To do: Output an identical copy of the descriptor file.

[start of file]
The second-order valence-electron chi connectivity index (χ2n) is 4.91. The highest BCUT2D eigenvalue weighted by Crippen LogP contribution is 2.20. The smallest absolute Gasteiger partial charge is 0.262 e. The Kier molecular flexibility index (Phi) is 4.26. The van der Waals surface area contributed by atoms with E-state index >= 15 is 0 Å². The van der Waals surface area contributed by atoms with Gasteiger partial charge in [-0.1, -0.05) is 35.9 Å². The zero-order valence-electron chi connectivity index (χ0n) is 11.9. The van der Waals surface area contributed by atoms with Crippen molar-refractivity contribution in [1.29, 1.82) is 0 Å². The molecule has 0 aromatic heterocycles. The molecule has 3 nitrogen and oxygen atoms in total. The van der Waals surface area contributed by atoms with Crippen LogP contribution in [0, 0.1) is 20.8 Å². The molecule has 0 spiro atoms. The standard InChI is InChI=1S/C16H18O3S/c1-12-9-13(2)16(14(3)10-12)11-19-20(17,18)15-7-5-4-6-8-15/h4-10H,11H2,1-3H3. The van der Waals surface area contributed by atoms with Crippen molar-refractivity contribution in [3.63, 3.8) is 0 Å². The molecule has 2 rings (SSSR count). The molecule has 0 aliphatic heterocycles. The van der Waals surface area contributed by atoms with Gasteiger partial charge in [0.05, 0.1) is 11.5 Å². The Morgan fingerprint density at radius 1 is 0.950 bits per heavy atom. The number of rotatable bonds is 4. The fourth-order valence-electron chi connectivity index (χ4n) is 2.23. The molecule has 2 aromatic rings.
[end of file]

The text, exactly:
The second-order valence-electron chi connectivity index (χ2n) is 4.91. The highest BCUT2D eigenvalue weighted by Crippen LogP contribution is 2.20. The smallest absolute Gasteiger partial charge is 0.262 e. The Kier molecular flexibility index (Phi) is 4.26. The van der Waals surface area contributed by atoms with E-state index >= 15 is 0 Å². The van der Waals surface area contributed by atoms with Gasteiger partial charge in [-0.1, -0.05) is 35.9 Å². The zero-order valence-electron chi connectivity index (χ0n) is 11.9. The van der Waals surface area contributed by atoms with Crippen molar-refractivity contribution in [1.29, 1.82) is 0 Å². The molecule has 0 aromatic heterocycles. The molecule has 3 nitrogen and oxygen atoms in total. The van der Waals surface area contributed by atoms with Crippen LogP contribution in [0, 0.1) is 20.8 Å². The molecule has 0 spiro atoms. The standard InChI is InChI=1S/C16H18O3S/c1-12-9-13(2)16(14(3)10-12)11-19-20(17,18)15-7-5-4-6-8-15/h4-10H,11H2,1-3H3. The van der Waals surface area contributed by atoms with Crippen molar-refractivity contribution in [3.63, 3.8) is 0 Å². The molecule has 2 rings (SSSR count). The molecule has 0 aliphatic heterocycles. The van der Waals surface area contributed by atoms with Gasteiger partial charge in [0.05, 0.1) is 11.5 Å². The Morgan fingerprint density at radius 1 is 0.950 bits per heavy atom. The number of rotatable bonds is 4. The fourth-order valence-electron chi connectivity index (χ4n) is 2.23. The molecule has 2 aromatic rings.